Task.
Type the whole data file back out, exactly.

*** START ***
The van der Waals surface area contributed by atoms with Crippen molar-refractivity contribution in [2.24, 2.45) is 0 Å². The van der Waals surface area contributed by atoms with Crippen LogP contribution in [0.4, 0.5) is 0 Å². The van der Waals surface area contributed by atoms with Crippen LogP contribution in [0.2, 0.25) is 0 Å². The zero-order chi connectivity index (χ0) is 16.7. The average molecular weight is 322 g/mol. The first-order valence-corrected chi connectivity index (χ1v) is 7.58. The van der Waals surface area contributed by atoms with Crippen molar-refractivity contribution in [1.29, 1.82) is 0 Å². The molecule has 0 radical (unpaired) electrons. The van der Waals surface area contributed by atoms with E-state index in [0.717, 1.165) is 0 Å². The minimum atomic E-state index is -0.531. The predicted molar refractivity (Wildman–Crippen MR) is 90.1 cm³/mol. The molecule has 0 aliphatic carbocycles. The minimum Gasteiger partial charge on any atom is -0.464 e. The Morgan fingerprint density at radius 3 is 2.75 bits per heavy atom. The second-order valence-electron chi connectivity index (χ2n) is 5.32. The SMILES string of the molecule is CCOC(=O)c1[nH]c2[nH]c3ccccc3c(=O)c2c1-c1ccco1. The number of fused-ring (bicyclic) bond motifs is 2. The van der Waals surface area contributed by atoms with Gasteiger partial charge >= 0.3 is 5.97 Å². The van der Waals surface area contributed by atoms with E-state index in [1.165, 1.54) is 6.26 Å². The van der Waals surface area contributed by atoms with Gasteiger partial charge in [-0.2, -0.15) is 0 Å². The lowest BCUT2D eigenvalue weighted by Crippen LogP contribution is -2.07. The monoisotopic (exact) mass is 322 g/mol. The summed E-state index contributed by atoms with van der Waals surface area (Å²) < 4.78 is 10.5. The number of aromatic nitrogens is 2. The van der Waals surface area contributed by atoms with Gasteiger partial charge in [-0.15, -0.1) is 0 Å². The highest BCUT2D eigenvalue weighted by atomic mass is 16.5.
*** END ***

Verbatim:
The van der Waals surface area contributed by atoms with Crippen molar-refractivity contribution in [2.24, 2.45) is 0 Å². The van der Waals surface area contributed by atoms with Crippen LogP contribution in [0.4, 0.5) is 0 Å². The van der Waals surface area contributed by atoms with Crippen LogP contribution in [0.2, 0.25) is 0 Å². The zero-order chi connectivity index (χ0) is 16.7. The average molecular weight is 322 g/mol. The first-order valence-corrected chi connectivity index (χ1v) is 7.58. The van der Waals surface area contributed by atoms with Crippen molar-refractivity contribution in [1.29, 1.82) is 0 Å². The molecule has 0 radical (unpaired) electrons. The van der Waals surface area contributed by atoms with E-state index in [0.717, 1.165) is 0 Å². The minimum atomic E-state index is -0.531. The predicted molar refractivity (Wildman–Crippen MR) is 90.1 cm³/mol. The molecule has 0 aliphatic carbocycles. The minimum Gasteiger partial charge on any atom is -0.464 e. The Morgan fingerprint density at radius 3 is 2.75 bits per heavy atom. The second-order valence-electron chi connectivity index (χ2n) is 5.32. The SMILES string of the molecule is CCOC(=O)c1[nH]c2[nH]c3ccccc3c(=O)c2c1-c1ccco1. The number of fused-ring (bicyclic) bond motifs is 2. The van der Waals surface area contributed by atoms with Gasteiger partial charge >= 0.3 is 5.97 Å². The van der Waals surface area contributed by atoms with E-state index in [1.165, 1.54) is 6.26 Å². The van der Waals surface area contributed by atoms with Gasteiger partial charge in [-0.2, -0.15) is 0 Å². The lowest BCUT2D eigenvalue weighted by Crippen LogP contribution is -2.07. The monoisotopic (exact) mass is 322 g/mol. The summed E-state index contributed by atoms with van der Waals surface area (Å²) < 4.78 is 10.5. The number of aromatic nitrogens is 2. The van der Waals surface area contributed by atoms with Gasteiger partial charge in [-0.15, -0.1) is 0 Å². The highest BCUT2D eigenvalue weighted by atomic mass is 16.5.